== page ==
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Rev Dr Peter Hobson. Photo: Supplied
Rev Dr Peter Hobson. Photo: Supplied

Apocalypse now?

Should we still fear the end times as predicted by the Bible?

You’ve probably seen end times in films or books but is it just the stuff of wild imaginations or should we as Christians prepare for humanity’s final act? Rev Dr Peter Hobson, Dean of Formation and Dispersed Learning at Trinity College Queensland, offers his perspective.

 The Book of Revelation (or per its Greek title: Apokalypsis) is a book that most of us aren’t too familiar with. We tend to associate the word “apocalypse” with post-nuclear wastelands and marauding zombies, but of course these ideas have nothing to do with the biblical witness.

In recent years Hollywood producers and airport novelists have made careers out of doomsday writing: the portrayal of some sort of looming cosmic catastrophe shrouded in religious conspiracy. And these entertaining fictions have relied on the same common factors for their unbridled success: fear of the future (whether justified or not), an impoverished spirituality (through either wilful ignorance or lack of opportunity) and the need to scapegoat (fuelled by a deep suspicion and disdain for institutional religion).

The Book of Revelation, however, is written for a very different readership: a community that is eternally hopeful (even in the midst of trouble and persecution), one that has a deep and abiding spirituality (grounded in faith-forming communities of worship) and a people who are looking to build covenantal relationships (even in the midst of their enemies).

The Book of Revelation is written in a literary genre that can seem pretty confusing and perhaps even frightening. But you see that is precisely the point. This literary genre is meant to be disruptive, it is meant to jolt us away from the normality of our daily lives.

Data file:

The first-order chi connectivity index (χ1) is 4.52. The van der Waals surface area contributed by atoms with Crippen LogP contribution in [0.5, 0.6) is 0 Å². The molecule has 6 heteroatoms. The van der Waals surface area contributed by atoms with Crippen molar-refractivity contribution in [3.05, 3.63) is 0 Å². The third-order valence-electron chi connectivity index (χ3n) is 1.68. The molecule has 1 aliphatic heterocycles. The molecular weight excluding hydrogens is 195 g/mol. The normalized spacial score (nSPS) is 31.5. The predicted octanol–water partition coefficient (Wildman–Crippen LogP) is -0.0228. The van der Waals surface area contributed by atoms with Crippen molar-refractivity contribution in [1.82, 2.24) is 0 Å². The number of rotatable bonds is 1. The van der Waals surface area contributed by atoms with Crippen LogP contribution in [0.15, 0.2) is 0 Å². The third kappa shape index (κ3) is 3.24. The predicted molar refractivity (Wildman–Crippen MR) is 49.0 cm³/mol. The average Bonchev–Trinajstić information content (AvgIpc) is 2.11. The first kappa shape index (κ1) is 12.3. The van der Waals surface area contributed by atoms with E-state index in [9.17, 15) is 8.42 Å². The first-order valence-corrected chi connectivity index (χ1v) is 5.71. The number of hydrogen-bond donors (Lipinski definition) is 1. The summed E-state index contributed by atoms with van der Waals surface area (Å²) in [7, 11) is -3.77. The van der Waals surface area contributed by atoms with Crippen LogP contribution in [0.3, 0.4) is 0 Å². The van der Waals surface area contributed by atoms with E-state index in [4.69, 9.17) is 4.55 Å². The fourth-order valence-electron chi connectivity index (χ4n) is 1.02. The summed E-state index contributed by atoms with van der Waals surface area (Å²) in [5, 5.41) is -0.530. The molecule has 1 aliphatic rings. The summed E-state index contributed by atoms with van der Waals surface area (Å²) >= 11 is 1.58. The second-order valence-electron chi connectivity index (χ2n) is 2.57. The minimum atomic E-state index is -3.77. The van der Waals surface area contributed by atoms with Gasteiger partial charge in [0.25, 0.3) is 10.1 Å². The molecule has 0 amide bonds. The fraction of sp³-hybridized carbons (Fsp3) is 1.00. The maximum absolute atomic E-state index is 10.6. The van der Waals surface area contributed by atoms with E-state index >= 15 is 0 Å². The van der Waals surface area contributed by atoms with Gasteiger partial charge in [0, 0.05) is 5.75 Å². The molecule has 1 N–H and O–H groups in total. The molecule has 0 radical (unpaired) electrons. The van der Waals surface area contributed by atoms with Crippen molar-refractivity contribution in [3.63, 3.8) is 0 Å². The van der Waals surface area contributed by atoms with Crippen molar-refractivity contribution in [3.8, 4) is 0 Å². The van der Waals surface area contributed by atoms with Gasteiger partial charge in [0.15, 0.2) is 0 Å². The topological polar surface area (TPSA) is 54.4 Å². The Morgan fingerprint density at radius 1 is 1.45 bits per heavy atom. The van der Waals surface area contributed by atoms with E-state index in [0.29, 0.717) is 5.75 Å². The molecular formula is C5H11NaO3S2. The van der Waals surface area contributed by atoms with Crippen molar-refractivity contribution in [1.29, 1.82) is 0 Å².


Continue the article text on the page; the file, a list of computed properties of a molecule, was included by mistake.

Terrifying images of dragons and beasts, genocide and bloodshed, are contrasted with the peaceful scene of a tree by a river, of angels singing in eternal worship and the Lamb of God enthroned in heaven. Crazy stuff! And yet, through such volatile juxtaposition, between horror and hope, between streams of mercy and lakes of fire, this book hopes to reveal something to us: even when the world feels like it is falling apart, God is present to us.

In our current context, many of us may feel like we are living in a time of perpetual cacophony and disaster: climate change, economic turmoil, international terrorism and the unpredictability of Donald Trump.

But the author of Revelation would simply tell us to look for the signs. Even when it seems as though the very stars are falling from the skies, even when it seems as though the sounds of angelic trumpets can be heard heralding that the end is near, the lamb of God stands before us as a witness to the way of nonviolence and forgiveness and peace.

The message of Revelation is clear: Do not be afraid. God is with us.



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